Spouse: Hendrickjen Barents OTSEN, F
Birth: abt 1610, Amsterdam, North Holland, Netherlands
Father: Barent OTSEN, M (1584-)
Mother: Jacomijntje, F (~1588-)
Marr: 3 Jun 1631, Nieuwe-Kerk, Amsterdam, Holland
Marr Memo: banns were published on May 10, 1631
Children: Roeloff, M (1634-1715)
Barent, M (1638-)
Tryntje, F (1645->1646)
Jacomijntje, F (1646-)
Other Spouses Adrijetjen SIJMONS
(3) 1.1a.1a Roeloff SWARTHOUT*, M
Birth: 1 Jun 1634, Amsterdam, North Holland, Netherlands
Death: 30 May 1715, Hurley, New York, age: 80
Roeloff Swartwout was baptized at the Oude-Kerk (Old Church) in Amsterdam, Holland on June 1, 1634. He grew up on his father's bouwery at Midwout, Holland. In 1656, he decided to follow in his father's footsteps, and move to New Netherlands. In that year he visited Beverswyck (Beaver's District), a small independent colony near Fort Orange that was separated from the colony of Rensselaerswyck in April of 1652. Twelve years later, the name Beverswyck was changed by the English to Albany, NY.
Spouse: Affien Eva Alberts BRADT, F
Birth: Jan 1633, Amsterdam, North Holland, Netherlands
Death: 1689, Hurley, New York, age: 55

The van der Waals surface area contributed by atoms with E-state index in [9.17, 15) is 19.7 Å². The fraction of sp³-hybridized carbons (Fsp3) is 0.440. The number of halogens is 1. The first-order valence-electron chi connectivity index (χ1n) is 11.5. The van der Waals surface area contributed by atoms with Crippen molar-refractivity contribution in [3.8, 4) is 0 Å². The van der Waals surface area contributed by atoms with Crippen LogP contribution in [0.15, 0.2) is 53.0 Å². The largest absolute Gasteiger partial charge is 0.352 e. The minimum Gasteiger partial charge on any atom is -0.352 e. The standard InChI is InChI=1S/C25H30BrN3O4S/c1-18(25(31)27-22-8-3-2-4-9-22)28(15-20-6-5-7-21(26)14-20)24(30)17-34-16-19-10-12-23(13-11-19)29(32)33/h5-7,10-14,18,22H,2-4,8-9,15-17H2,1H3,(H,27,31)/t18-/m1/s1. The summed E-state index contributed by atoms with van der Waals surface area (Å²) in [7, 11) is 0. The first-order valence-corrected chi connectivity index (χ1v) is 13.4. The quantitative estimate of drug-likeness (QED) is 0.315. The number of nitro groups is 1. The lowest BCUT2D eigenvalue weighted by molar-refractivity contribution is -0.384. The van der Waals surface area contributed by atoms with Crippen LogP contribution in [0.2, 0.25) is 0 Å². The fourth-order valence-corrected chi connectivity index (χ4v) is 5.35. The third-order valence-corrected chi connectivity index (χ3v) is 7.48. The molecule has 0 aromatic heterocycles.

Father: Albert Andriesz BRADT, M (~1607-1686)
Mother: Annetje Barents ROTTMERS, F (1608-
During his sojourn at Beverswyck, Roeloff met Eva Albertse Bratt. She was the daughter of Albert Andriessen Bradt and his wife, Annatie Barents van Rotmers(z). Albert, who was often called Albert the Noorman or Albert Andriess Noorman, was born about 1607 at Frederikstad, at the mouth of the Glommern River, in Norway. He was the son of Andries Arentse Bradt who was born about 1578 in Frederikstad. Annatie was the daughter of Geesie Barents and her husband Barent (who died prior to his daughter Eva's marriage). Geesie Barents later married Pieter Jacobsen van Rendsburgh. In June of 1642, Peter Jacobsen and his wife "Gysje Pieters" (formerly known as Geesie Barents, Pieters simply means that she was the wife of Pieter) made a joint will in which real and personal property was left to her daughter "Annetje Alberts" (Alberts here is referring to the fact that she was the wife of Albert). Geesie Barents was a sponsor for her great-granddaughter Cornelia at Kingston in 1667.
In 1656, Eva Bradt de Hooges was residing on the northwest corner of Bever and Handelaars (Broadway) streets, south of the blockhouse church. After asking for her hand in marriage and publishing their banns, Roeloff married Eva on August 13, 1657. Roeloff's father, Tomys, and Eva's father, Albert, were present. Their marriage contract reads (translated from Dutch):